Treating this as a serious question - a breast is a heterogenous collection of tissues with different mechanical properties. There’s fat, glandular tissue, skin, and connective tissue. The connective tissue portion of the breast, the Cooper’s ligaments, are sort of like the membranes in citrus fruit. They are not discrete cables or bands like the ligaments that hold joints together, but rather are more like a web or netting that runs throughout the breast from the clavicle and pectoralis muscle fascia to the dermis of the overlying skin.
Each of these tissues has different mechanical properties. The ligamentous material does not display a linear tension response to stretching like an ideal spring, and even if it did you would have to factor in the weblike network of these ligaments and the fact that they encapsulate tissue that is itself nonlinearly squishy. So no simple modeling. A breast will not deform smoothly to an infinite extent - it will stretch only so far before the forces required become extreme and the tissue tears instead of stretching (see mammogram clamp)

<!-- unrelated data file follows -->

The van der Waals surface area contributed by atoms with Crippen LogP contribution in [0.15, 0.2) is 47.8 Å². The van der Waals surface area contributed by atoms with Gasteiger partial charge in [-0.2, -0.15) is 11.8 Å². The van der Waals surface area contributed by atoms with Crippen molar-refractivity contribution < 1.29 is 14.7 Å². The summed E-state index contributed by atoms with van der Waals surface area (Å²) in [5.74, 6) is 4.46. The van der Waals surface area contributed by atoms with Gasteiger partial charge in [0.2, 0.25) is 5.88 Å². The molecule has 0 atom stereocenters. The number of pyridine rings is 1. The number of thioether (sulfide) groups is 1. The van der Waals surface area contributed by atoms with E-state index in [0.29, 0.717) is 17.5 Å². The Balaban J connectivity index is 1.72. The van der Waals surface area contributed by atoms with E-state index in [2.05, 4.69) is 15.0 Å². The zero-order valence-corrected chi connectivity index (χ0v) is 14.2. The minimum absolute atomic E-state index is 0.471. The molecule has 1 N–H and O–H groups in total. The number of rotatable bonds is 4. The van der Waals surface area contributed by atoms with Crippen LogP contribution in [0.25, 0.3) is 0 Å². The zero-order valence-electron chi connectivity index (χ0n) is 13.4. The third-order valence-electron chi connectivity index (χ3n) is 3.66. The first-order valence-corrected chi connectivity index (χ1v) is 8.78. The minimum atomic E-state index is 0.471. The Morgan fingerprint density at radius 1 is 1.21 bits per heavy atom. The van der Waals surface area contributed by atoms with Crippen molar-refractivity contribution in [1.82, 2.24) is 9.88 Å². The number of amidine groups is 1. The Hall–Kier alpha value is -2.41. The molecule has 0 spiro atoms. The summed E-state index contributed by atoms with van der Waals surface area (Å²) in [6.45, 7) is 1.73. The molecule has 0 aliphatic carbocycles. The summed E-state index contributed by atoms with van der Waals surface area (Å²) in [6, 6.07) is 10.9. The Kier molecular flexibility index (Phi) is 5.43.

A lot of the extreme bounce that you get from Upton strutting on the runway is not coming from her breasts per se but from the breast tissue compressing against and rebounding from the less elastic bra or bikini top. Unrestrained, they would stretch more and rebound less dramatically, and would display a lot more lossy modes, like swinging side to side (see arm slap). It helps that while strutting her breasts experience brief, high-magnitude forces spaced far enough apart in time that the pressure waves have time to travel across the breast mass once or twice before the next big impulse. If she were shuffling her feet you wouldn’t get the same effect; ditto if she were taking very slow or quick steps. No doubt there is a step frequency that maximizes bounce by matching the breast’s harmonic frequency - I don’t know if that is a reasonably achievable pace, but I bet it would be uncomfortable. I suspect that Upton knows how to walk in such a way as to accentuate or diminish the effect, just like lots of other women.
In free fall Upton does not experience the major impulse that she does when her heel strikes the floor while catwalk walking. She is not slamming against the walls of the plane (I wouldn’t want to either), and she can’t twist her back quickly enough to match that kind of acceleration. So her breast tissue doesn’t experience the kind of forces that would either cause the breast tissue to reach its elastic limit and rebound violently, and/or her garments in this shoot behave differently, being inherently more elastic or looser. So you don’t get the ‘bouncy bouncy’ effect, but rather a gentle wobble.